Leisure activity preferences for 6- to 12-year-old children with cerebral palsy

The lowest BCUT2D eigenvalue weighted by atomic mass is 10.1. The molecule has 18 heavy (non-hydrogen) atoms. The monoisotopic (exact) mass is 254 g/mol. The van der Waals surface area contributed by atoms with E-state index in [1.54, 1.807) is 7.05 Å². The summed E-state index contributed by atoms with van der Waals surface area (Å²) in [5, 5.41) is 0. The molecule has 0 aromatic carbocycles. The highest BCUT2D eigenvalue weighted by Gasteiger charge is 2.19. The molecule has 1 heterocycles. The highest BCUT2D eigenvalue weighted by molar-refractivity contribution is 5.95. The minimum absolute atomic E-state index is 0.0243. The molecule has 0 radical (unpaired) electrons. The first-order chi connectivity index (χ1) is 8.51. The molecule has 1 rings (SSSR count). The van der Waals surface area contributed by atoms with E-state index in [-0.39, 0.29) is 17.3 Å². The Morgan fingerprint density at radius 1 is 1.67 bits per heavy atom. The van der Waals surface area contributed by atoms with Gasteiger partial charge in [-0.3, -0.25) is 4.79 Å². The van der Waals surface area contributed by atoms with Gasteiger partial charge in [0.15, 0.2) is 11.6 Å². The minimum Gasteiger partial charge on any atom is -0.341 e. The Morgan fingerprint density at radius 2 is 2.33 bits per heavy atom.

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AIM: The objective was to describe leisure activity preferences of children with cerebral palsy (CP) and their relationship to participation. Factors associated with greater interest in leisure activities were identified. METHOD: Fifty-five school-aged children (36 males, 19 females; mean age 9 y 11 mo; range 6 y 1 mo-12 y 11 mo) with CP (Gross Motor Function Classification System [GMFCS]) level I 62%, level II 22%, level III-IV 16%; 33.3% hemiplegia, 29.6% diplegia, 25.9% quadriplegia, 11.2% other) who could complete the Preferences for Activities of Children (PAC) were recruited. RESULTS: Social and recreational activities were most preferred, and self-improvement activities were least preferred. Younger age, higher motivation, and IQ predicted interest in active-physical activities (r(2)=0.39). Negative reaction to failure was associated with less preference for social activities (r(2)=0.16), whereas increased prosocial behaviours were related to greater preference for recreational (r(2)=0.13) and self-improvement activities; the latter is also predicted by older age (r(2)=0.24). Interest in skill-based activities was greater in females and in children who were highly motivated, younger, and had greater motor limitations (r(2)=0.51). The findings suggest that personal factors and functional abilities influence leisure activity preferences. High preference for certain activities was not always associated with involvement in these activities. INTERPRETATION: Determination of preferences is inherent to child-centred practice and should, therefore, be part of the evaluation process. Rehabilitation strategies can minimize barriers to leisure participation, such as fear of failure, low motivation, or environmental obstacles.
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